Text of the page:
Bluetooth Vulnerabilities Allow Attackers to Compromise Nest Dropcams

nest dropcam hacked bluetoothCyber security researcher Jason Doyle discovered a few months ago three critical vulnerabilities in the firmware of the webcams Dropcam and Dropcam Pro. The issues concern version 5.2.1 of the camera firmware, and according to the researcher's report, they allow potential attacks by crashing and stopping any footage recording through the devices' Bluetooth function.

The vulnerabilities imply that the cameras are not sufficiently effective in keeping thieves away from any home or other building as they can be easily and wirelessly shut down by someone located within the BLE range of the webcam, which is mostly likely the case of criminals who are intending to break into your house.

The first of the bugs described by Doyle allows an attacker to crash and reboot the webcam by triggering a buffer overflow through pinging an overlong Wi-Fi SSID parameter via the device's Bluetooth Low Energy technology. The second vulnerability will have the same effect when exploited – to crash and restart the device. However, the implementation is somewhat different – the attacker should send a long Wi-Fi password to the Nest camera.

The third bug also makes the camera useless as it allows the cybercriminal to make the device go offline repeatedly an unlimited number of times. In this case, the attacker can make the webcam disconnect from its current Wi-Fi by sending to it a request to connect to a new SSID network. While trying to connect to the new network, which does not exist, the device stops recording any footage for a period of about a minute and a half until it reconnects to its old Wi-Fi.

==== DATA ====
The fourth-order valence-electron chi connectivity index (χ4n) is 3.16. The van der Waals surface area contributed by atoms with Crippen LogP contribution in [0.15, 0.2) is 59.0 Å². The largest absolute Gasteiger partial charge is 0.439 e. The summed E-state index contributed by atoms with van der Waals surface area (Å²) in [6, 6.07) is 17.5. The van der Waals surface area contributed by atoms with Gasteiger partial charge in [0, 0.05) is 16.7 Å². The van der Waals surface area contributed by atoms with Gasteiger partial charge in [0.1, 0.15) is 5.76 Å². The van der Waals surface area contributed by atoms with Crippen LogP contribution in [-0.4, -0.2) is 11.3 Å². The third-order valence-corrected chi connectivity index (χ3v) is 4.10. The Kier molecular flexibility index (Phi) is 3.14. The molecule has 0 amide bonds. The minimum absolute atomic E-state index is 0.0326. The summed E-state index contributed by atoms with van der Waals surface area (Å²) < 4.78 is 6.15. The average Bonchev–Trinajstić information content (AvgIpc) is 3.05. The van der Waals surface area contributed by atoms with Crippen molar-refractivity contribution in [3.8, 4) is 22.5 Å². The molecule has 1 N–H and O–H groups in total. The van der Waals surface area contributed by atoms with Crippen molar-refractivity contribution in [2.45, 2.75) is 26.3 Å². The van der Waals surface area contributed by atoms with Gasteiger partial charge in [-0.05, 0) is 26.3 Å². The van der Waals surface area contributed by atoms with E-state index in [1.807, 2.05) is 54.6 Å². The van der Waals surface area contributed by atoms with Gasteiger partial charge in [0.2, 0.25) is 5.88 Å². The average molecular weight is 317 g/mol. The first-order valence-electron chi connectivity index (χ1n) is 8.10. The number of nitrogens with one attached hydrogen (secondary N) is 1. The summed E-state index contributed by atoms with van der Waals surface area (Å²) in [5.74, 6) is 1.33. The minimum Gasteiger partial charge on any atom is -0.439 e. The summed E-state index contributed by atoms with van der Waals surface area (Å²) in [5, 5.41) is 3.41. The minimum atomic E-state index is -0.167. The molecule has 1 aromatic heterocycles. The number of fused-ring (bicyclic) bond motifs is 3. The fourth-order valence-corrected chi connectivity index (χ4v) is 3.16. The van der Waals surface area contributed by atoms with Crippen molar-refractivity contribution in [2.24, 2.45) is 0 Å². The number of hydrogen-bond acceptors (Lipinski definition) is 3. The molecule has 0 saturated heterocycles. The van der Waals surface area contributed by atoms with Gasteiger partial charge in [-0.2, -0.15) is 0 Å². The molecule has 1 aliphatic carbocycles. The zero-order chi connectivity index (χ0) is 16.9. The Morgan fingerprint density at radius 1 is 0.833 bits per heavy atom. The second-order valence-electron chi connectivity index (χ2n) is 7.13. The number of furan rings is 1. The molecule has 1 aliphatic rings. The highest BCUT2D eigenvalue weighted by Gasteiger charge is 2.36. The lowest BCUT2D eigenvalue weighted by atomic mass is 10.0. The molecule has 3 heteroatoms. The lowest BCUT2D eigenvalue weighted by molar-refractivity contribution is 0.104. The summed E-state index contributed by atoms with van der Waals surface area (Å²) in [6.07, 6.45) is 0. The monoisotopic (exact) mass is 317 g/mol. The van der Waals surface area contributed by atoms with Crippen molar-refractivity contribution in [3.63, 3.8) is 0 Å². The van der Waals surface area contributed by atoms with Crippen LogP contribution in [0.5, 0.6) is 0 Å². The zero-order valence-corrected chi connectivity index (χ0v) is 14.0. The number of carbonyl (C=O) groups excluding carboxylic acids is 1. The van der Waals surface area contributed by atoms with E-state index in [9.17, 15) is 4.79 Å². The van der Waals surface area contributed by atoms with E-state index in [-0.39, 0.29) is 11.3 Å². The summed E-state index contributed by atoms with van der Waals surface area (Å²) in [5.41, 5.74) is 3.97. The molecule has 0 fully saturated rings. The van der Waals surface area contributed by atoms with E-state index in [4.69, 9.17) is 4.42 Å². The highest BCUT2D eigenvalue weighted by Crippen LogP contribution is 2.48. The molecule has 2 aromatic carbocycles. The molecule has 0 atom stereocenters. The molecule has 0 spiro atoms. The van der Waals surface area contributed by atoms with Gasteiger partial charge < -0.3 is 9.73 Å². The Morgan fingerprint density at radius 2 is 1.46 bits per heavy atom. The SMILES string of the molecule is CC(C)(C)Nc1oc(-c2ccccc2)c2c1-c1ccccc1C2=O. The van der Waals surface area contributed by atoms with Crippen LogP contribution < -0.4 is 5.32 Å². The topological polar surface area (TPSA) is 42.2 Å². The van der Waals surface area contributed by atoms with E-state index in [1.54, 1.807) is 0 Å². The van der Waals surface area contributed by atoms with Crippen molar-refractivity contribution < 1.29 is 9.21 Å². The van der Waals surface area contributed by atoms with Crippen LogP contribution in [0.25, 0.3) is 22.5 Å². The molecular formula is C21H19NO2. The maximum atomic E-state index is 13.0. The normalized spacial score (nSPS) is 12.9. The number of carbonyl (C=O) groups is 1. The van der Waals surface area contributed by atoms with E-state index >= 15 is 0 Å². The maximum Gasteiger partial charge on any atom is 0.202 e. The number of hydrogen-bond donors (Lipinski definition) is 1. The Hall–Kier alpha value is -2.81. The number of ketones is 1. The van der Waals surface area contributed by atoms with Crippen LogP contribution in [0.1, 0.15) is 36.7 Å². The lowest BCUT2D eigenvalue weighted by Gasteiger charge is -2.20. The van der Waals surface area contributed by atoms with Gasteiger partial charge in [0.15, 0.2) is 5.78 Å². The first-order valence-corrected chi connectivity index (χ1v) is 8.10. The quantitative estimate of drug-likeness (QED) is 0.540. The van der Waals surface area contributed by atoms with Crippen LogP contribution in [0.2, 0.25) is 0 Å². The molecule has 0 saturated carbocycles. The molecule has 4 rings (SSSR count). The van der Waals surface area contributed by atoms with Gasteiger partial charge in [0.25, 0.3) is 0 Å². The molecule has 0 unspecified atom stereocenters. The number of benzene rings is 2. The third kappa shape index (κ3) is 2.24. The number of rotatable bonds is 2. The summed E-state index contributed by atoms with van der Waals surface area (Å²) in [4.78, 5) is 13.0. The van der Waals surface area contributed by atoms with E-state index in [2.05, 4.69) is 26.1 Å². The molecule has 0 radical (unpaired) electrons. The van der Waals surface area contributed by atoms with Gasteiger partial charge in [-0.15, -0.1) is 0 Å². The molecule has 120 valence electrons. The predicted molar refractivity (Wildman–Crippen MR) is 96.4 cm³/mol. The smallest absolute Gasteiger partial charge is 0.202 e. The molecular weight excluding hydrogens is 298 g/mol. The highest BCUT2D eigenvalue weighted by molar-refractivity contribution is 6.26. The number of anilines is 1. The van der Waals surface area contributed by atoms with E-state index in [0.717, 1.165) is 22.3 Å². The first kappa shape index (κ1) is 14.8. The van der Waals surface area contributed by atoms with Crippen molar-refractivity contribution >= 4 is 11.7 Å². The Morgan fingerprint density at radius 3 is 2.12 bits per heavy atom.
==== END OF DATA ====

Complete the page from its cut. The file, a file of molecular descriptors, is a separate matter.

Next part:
Doyle reported his findings to Google in October last year, yet so far there hasn't been any response from the company. That made the researcher announce the vulnerabilities publicly, hoping that this will finally attract the attention of Google's Security Team.

Some other reports indicate though that the company already has a fix for these bugs and will release a patched version of the Nest firmware soon, yet no exact date is known. The big problem in fixing these vulnerabilities is that Bluetooth is an integrated part of the camera and is enabled by default. A possible solution would be to make it possible for users to shut down Bluetooth whenever they wish to do so, or at least after setup. Until the function stays on all the time, the devices will be vulnerable to attacks.

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